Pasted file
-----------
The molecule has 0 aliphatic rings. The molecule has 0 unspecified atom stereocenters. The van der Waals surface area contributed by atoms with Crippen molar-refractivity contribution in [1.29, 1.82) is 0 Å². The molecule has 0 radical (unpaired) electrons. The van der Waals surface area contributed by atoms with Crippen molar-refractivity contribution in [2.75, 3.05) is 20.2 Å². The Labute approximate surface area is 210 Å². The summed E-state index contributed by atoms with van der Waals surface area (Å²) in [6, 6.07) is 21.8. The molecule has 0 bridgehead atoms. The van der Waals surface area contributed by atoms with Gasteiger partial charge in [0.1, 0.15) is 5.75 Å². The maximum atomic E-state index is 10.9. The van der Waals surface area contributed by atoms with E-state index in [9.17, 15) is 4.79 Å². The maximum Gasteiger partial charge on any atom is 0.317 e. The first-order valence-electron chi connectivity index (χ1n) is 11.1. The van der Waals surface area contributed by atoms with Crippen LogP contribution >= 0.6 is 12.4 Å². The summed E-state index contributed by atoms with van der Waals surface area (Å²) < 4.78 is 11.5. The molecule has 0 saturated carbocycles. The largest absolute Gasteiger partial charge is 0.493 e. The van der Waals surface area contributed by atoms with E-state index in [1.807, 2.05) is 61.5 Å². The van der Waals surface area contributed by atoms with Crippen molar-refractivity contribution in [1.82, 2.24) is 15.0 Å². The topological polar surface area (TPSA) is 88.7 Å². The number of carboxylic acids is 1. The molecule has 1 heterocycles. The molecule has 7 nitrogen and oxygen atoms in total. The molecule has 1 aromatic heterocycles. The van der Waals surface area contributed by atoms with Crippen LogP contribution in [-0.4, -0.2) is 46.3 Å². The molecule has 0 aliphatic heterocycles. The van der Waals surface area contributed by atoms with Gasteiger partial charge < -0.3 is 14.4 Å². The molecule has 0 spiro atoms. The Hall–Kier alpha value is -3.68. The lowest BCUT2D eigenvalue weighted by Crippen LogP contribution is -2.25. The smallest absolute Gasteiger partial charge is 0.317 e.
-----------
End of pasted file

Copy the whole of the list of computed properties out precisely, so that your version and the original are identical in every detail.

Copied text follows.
The molecule has 0 aliphatic rings. The molecule has 0 unspecified atom stereocenters. The van der Waals surface area contributed by atoms with Crippen molar-refractivity contribution in [1.29, 1.82) is 0 Å². The molecule has 0 radical (unpaired) electrons. The van der Waals surface area contributed by atoms with Crippen molar-refractivity contribution in [2.75, 3.05) is 20.2 Å². The Labute approximate surface area is 210 Å². The summed E-state index contributed by atoms with van der Waals surface area (Å²) in [6, 6.07) is 21.8. The molecule has 0 bridgehead atoms. The van der Waals surface area contributed by atoms with Gasteiger partial charge in [0.1, 0.15) is 5.75 Å². The maximum atomic E-state index is 10.9. The van der Waals surface area contributed by atoms with E-state index in [9.17, 15) is 4.79 Å². The maximum Gasteiger partial charge on any atom is 0.317 e. The first-order valence-electron chi connectivity index (χ1n) is 11.1. The van der Waals surface area contributed by atoms with Crippen LogP contribution >= 0.6 is 12.4 Å². The summed E-state index contributed by atoms with van der Waals surface area (Å²) < 4.78 is 11.5. The molecule has 0 saturated carbocycles. The largest absolute Gasteiger partial charge is 0.493 e. The van der Waals surface area contributed by atoms with E-state index in [1.807, 2.05) is 61.5 Å². The van der Waals surface area contributed by atoms with Crippen molar-refractivity contribution in [1.82, 2.24) is 15.0 Å². The topological polar surface area (TPSA) is 88.7 Å². The number of carboxylic acids is 1. The molecule has 1 heterocycles. The molecule has 7 nitrogen and oxygen atoms in total. The molecule has 1 aromatic heterocycles. The van der Waals surface area contributed by atoms with Crippen LogP contribution in [-0.4, -0.2) is 46.3 Å². The molecule has 0 aliphatic heterocycles. The van der Waals surface area contributed by atoms with Gasteiger partial charge < -0.3 is 14.4 Å². The molecule has 0 spiro atoms. The Hall–Kier alpha value is -3.68. The lowest BCUT2D eigenvalue weighted by Crippen LogP contribution is -2.25. The smallest absolute Gasteiger partial charge is 0.317 e.